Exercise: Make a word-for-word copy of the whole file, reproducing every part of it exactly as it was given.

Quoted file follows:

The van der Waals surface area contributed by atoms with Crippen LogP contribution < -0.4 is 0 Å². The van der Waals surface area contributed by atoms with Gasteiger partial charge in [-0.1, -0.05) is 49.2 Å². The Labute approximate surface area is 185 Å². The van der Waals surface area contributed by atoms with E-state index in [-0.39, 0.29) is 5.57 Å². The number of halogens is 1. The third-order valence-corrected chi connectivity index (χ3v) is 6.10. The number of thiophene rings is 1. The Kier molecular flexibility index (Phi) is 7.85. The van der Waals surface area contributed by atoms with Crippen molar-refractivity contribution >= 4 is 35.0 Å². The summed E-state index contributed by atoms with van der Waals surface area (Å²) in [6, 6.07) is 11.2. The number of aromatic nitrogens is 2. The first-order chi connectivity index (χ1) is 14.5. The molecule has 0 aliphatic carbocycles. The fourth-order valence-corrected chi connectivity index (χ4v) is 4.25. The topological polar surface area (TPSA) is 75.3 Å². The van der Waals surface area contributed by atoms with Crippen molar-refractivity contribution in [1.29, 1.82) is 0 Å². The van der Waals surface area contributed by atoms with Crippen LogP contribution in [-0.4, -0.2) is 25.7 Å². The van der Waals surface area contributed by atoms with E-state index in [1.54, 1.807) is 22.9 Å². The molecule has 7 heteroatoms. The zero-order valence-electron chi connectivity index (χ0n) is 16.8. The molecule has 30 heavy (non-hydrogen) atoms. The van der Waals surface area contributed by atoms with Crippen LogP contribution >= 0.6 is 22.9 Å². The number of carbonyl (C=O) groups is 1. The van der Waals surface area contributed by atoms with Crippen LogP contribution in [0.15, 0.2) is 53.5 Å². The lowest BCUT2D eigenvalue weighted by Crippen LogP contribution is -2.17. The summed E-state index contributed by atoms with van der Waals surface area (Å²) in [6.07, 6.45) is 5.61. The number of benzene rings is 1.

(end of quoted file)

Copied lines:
The van der Waals surface area contributed by atoms with Crippen LogP contribution < -0.4 is 0 Å². The van der Waals surface area contributed by atoms with Gasteiger partial charge in [-0.1, -0.05) is 49.2 Å². The Labute approximate surface area is 185 Å². The van der Waals surface area contributed by atoms with E-state index in [-0.39, 0.29) is 5.57 Å². The number of halogens is 1. The third-order valence-corrected chi connectivity index (χ3v) is 6.10. The number of thiophene rings is 1. The Kier molecular flexibility index (Phi) is 7.85. The van der Waals surface area contributed by atoms with Crippen molar-refractivity contribution >= 4 is 35.0 Å². The summed E-state index contributed by atoms with van der Waals surface area (Å²) in [6, 6.07) is 11.2. The number of aromatic nitrogens is 2. The first-order chi connectivity index (χ1) is 14.5. The molecule has 0 aliphatic carbocycles. The fourth-order valence-corrected chi connectivity index (χ4v) is 4.25. The topological polar surface area (TPSA) is 75.3 Å². The van der Waals surface area contributed by atoms with Crippen molar-refractivity contribution in [1.29, 1.82) is 0 Å². The van der Waals surface area contributed by atoms with Crippen LogP contribution in [-0.4, -0.2) is 25.7 Å². The van der Waals surface area contributed by atoms with E-state index in [1.54, 1.807) is 22.9 Å². The molecule has 7 heteroatoms. The zero-order valence-electron chi connectivity index (χ0n) is 16.8. The molecule has 30 heavy (non-hydrogen) atoms. The van der Waals surface area contributed by atoms with Crippen LogP contribution >= 0.6 is 22.9 Å². The number of carbonyl (C=O) groups is 1. The van der Waals surface area contributed by atoms with Crippen LogP contribution in [0.15, 0.2) is 53.5 Å². The lowest BCUT2D eigenvalue weighted by Crippen LogP contribution is -2.17. The summed E-state index contributed by atoms with van der Waals surface area (Å²) in [6.07, 6.45) is 5.61. The number of benzene rings is 1.